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THE NYMPH OF SUMMER.
The day draws in ; the mists of eve wax
chilly, When first the Nymph of Summer woke to
And fainter grow her footsteps and more pleasure
faint, The birds sang shrill and sweet in leafy
The graceful head droops like a faded lily bowers ;
Hung from the dead hand of a virgin Before her feet June shed her fairest treas
saint. And gemmed the untrodden grass with Night falls. An owl hoots from the fir
tree cover, nodding flowers.
A breeze sighs through the rushes dried By some lone fount, in forest dell secluded, Where thick ferns hung their tresses in and autumn clouds hang their dank tresses the stream,
over All the hot summer days she sat and
The Nymph of Summer on her lonely brooded
bier. Over sweet memories of a happy dream.
S. CORNISH WATKINS.
THE SPRING-TIDE COMES. Clear as a bell, her voice rise through the
THE Spring-tide comes along the way, trees.
And from her 'broidered kirtle gay The Nymph of Summer's song, serene and
She scatters daisies o'er the hills ; splendid,
Gold dust falls from the daffodils Cleaving the silence like an angel's wing, That crown her head on fell and brae. Rose glorious through the night, and fitly Her breath woos bloom on bough and ended
spray ; The slowly fading melodies of spring.
Bright the marsh-flower's golden ray,
When by the softly singing rills So summer sped. Sun unto sun succeed
The Spring-tide comes. ing Moved in a fair procession past her gaze, Till sadness seized her soul, as surely read- The young lambs round her footsteps play
The tassels on the larches sway ; ing
The blackbird's song the valley fills ; The fated end of all her pleasant days.
Above her head the skylark trills ; She saw the darkness wax, the daylight
The thrushes lilt a roundelay, waning,
The Spring-tide comes. Poor lovely child of summer and the sun !
Chambers' Journal. MAGDALEN ROCK. Each flower that withered, mute and un
complaining, Told that her days of life were nearly
SONNET. She feels Death touch her brow with icy finger,
For her gait if she be walking, And shrinks before him as the blossoms Be she sitting I desire her shrink ;
For her state's sake, and admire her She rises slow, no longer may she linger For her wit if she be talking : Beside her charmed fountain's mossy Gait and state and wit approve her ; brink ;
For which all and each I love her. But, wandering down the glades, ere death o'ercome her,
Be she sullen, I commend her Hears, through the silence of the autumn For a modest ; be she merry days,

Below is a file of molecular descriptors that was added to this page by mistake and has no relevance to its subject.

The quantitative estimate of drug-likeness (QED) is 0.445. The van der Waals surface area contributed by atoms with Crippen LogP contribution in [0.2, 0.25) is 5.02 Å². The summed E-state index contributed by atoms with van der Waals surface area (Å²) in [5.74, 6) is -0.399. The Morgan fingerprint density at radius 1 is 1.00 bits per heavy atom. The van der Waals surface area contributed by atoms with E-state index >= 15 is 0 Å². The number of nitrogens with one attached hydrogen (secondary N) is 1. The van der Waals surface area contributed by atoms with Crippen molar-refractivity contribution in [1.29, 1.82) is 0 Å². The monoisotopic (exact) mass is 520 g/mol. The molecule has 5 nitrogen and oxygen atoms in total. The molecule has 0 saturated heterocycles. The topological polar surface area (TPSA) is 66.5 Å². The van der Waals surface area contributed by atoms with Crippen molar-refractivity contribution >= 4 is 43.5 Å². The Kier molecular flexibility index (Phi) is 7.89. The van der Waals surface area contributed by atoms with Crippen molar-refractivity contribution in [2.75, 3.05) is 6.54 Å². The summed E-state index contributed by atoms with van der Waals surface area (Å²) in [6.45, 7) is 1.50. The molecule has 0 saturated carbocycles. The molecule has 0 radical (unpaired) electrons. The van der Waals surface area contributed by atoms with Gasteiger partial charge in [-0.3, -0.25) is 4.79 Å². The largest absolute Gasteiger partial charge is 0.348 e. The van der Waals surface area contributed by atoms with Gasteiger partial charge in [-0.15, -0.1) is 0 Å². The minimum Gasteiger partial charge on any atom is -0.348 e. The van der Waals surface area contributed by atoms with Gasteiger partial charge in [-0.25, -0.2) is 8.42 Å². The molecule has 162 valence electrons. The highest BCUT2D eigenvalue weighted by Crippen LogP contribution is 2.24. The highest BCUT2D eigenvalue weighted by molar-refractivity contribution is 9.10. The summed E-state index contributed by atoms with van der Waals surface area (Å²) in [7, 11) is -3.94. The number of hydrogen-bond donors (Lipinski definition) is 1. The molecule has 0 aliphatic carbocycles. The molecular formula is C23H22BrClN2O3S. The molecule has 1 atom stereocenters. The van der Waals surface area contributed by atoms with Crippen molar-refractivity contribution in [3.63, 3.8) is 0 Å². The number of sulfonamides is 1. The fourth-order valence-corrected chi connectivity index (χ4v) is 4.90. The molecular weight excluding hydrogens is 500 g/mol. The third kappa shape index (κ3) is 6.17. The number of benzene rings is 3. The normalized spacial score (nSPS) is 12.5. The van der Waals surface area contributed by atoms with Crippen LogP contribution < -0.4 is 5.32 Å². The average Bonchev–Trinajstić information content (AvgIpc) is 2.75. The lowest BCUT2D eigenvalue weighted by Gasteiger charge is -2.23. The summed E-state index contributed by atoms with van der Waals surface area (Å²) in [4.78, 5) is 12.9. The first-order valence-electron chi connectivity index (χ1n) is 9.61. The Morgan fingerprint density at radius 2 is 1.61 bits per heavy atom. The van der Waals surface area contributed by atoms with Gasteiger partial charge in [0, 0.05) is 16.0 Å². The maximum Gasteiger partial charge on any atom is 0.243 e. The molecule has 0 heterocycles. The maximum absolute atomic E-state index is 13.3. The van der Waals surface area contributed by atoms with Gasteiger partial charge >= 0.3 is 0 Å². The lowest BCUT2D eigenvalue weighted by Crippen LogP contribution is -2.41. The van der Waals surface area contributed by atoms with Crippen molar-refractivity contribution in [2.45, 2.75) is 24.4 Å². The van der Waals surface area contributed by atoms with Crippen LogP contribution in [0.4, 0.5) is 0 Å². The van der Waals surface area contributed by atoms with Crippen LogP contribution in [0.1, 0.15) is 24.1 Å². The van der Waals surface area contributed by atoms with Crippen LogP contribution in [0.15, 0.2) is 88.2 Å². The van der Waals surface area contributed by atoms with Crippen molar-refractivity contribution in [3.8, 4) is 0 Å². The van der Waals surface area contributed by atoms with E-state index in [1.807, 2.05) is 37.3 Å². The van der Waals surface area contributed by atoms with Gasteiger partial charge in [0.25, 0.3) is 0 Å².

For a kind one her prefer I ;
So much grace and so approve her, And dead leaves falling thick in wood- That for everything I love her.
From The Edinburgh Review. observation. No criterion was, howTHE LIQUEFACTION OF GASES.1
ever, at hand by which to decide THE “ third state ” of matter was whether, in so doing, it constituted an formally recognized by Van Helmont, exception or followed a rule. Indeed, a Belgian alchemist, early in the seven- we are still ignorant of any abstract teenth century. But his discovery principle bearing on the subject.
. might have slipped back into oblivion Thus, apart from actual experience, bad he not emphasized it by the inven- there could be no well-grounded assurtion of a name. The unseen and un-ance that the behavior of water would felt, yet material, substances brought prove typical. Under altered condiinto notice by his researches were lions it even departs from its own called by him “ gases,
” and are called standard. In a partial vacuum ice so still. Atmospheric air was not in- cannot be melted. When heated above cluded among them. For it ranked in freezing-point, in a vessel exhausted those days as an element in the of air to a certain degree, it passes Aristotelian sense. Boyle, however, directly into vapor. On a planet, in became aware of its composite charac- fact, possessing an atmosphere ter, though he failed to isolate the hundred and sixty-five times rarer than " vital
ingredient, the existence and our own, liquid water could not exist. functions of which he divined. It was Whether placed as near to the sun as not, indeed, until more than a cen- Mercury, or as far from him as Neptury later that oxygen was definitively tune, such a globe could show neither captured by Priestley and Scheele. seas nor streams. No rain could fall Carbonic acid, meanwhile, had been there, no dew be deposited ; aqueous investigated by Black;
by Black; Cavendish condensations would invariably take gave, in 1766, the earliest description of the form of snow. Sublunary experi
inflammable air,” alias hydrogen ; ence, too, makes us acquainted with and nitrogen was made known by many complex substances which cannot Priestley in 1772. Then Lavoisier, ex- change their state, because the applicatricating these valuable discoveries tion of heat very quickly tears their from the misapprehensions in which innermost structure to pieces. Who, they lay involved, and bringing them for instance, would attempt to melt into logical connection with the results wood or leather ? The very idea seems of his own inquiries, shaped the new absurd, because every one knows that science of pneumatic chemistry. they char or burn while still solid.
Matter in general was thenceforward That is to say, they cease to be, as systematically studied under its solid, wood or leather, long before their liquid, and gaseous forms. But there respective ideal fusivg-points was as yet no certainty that every indi- reached. Elementary bodies cannot, ridual kind of matter was capable of of course, be decomposed ; but some assuming each in turn. One example resist liquefaction, if not absolutely,
. of this versatility had, it is true, been at yet at least so far as to sublime without all times familiar, Water undergoes melting, like ice in a vacuum. One of its cycle of changes from ice to steam these is arsenic. And carbon volatilnaturally, and as a matter of common izes only at an enormously high tem
11. The Chemical Work of Faraday in relation perature, and has never been liquefied. to Modern Science. Lecture delivered at the possibly the intermediate state might Royal Institution, June 26, 1891. By Professor
upon it by accompanying Dewar, M.A., F.R.S.